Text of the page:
PROVIDENCE, R.I. (WPRI) — The R.I. Ethics Commission has opened an investigation into whether Gov. Dan McKee violated state law when a lobbyist treated him to lunch at a high-end restaurant in January.
The ethics panel voted 5-0 to open the probe based on a complaint filed last month by the Rhode Island Republican Party. The GOP called into question a Jan. 19 meal where State House lobbyist Jeff Britt and his clients- — executives of Scout Ltd. — met with McKee and his fundraising chairman, Jerry Sahagian.
Britt said The Capital Grille Restaurant meal in Providence cost $228 and he picked up the tab after Sahagian told him he “did not have the campaign credit card.” The state ethics code prohibits officials from accepting items worth $25 or more from those seeking to do business with the government.
R.I. Board of Elections campaign finance records show Britt’s clients also gave McKee two $500 campaign donations the same day as the lunch.
“I would like to thank the Ethics Commission for launching an investigation into Governor McKee for their unethical conduct,” Rhode Island GOP chairman Joe Powers said in a statement. “The Ethics Commission needs to expose Rhode Island’s pay-to-play political culture.”
McKee has downplayed the significance of the lunch, repeatedly saying people were making a “mountain out of a molehill.” He has called the GOP allegations “a political complaint,” arguing the political group is using the ethics commission “to get a headline in the local papers to cause problems that don’t exist.”
On Tuesday, McKee campaign spokesperson Mike Trainor doubled down on the argument, saying “the complaint is politically, not ethically, motivated by the GOP.”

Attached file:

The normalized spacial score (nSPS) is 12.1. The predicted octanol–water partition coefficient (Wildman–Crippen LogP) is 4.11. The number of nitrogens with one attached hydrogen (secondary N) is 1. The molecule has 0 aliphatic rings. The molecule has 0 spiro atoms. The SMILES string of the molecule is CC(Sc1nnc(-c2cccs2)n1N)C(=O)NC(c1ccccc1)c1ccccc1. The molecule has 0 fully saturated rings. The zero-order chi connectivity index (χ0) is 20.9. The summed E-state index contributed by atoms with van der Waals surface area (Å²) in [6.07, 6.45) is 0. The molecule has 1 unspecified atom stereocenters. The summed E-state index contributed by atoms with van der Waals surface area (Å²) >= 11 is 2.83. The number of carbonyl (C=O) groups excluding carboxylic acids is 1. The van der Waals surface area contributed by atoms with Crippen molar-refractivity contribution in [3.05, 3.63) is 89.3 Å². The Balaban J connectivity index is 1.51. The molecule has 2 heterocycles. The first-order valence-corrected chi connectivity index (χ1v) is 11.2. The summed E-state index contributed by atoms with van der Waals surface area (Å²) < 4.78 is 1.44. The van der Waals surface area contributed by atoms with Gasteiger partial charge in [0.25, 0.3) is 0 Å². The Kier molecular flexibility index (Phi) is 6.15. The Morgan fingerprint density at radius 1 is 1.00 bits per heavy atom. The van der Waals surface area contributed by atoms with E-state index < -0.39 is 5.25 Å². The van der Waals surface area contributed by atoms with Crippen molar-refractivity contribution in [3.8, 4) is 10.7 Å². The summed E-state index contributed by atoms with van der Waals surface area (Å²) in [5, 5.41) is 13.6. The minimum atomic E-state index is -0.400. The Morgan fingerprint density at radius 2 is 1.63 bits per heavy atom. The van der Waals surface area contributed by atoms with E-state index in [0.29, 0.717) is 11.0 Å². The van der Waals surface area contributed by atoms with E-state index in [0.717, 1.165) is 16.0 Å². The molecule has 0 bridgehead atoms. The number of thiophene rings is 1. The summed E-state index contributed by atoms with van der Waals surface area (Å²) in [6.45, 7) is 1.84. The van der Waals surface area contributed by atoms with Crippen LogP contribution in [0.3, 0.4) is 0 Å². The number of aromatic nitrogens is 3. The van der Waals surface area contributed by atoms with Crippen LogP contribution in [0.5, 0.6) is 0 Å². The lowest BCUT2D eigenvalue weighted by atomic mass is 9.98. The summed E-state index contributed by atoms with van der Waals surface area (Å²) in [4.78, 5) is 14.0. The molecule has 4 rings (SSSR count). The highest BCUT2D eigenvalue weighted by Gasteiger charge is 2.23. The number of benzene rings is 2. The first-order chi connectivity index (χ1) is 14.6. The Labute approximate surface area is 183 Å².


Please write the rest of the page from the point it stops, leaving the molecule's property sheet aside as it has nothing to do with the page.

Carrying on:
“The campaign looks forward to the conduct and conclusion of the investigation by the Ethics Commission,” Trainor added in a statement.
After news broke about the free lunch earlier this month, the McKee campaign said they sent a check to reimburse Britt.
The ethics commission will now look into the circumstances surrounding the allegations, and determine whether the governor violated the state ethics code.
The lunch in question came at the same time Scout executives were seeking public support to move forward with a redevelopment plan for the Cranston Street Armory in Providence. The governor didn’t include any money in his budget for the project. And the relationship has since broken down amid a swirl of controversy including a highly problematic business trip two former state directors took in March to visit the company in Philadelphia.
The governor earlier this month canceled the state’s business relationship with Scout after a commissioned report determined in part the company’s redevelopment plan would lose the state $10.5 million over the next 15 years.
The decision also came as McKee was butting heads publicly with Scout executives, who have been critical of the way his administration conducts business.
The Scout officials — Lindsay Scannapieco and Everett Abitbol — wrote an email to McKee and other state leaders after the Philadelphia trip, alleging former state property director David Patten acted “blatantly sexist, racist and unprofessional.”
They also accused his then-boss Jim Thorsen of failing to intervene. The allegations spurred a R.I. State Police investigation and a separate state ethics probe. The botched trip made national news and both directors have since resigned.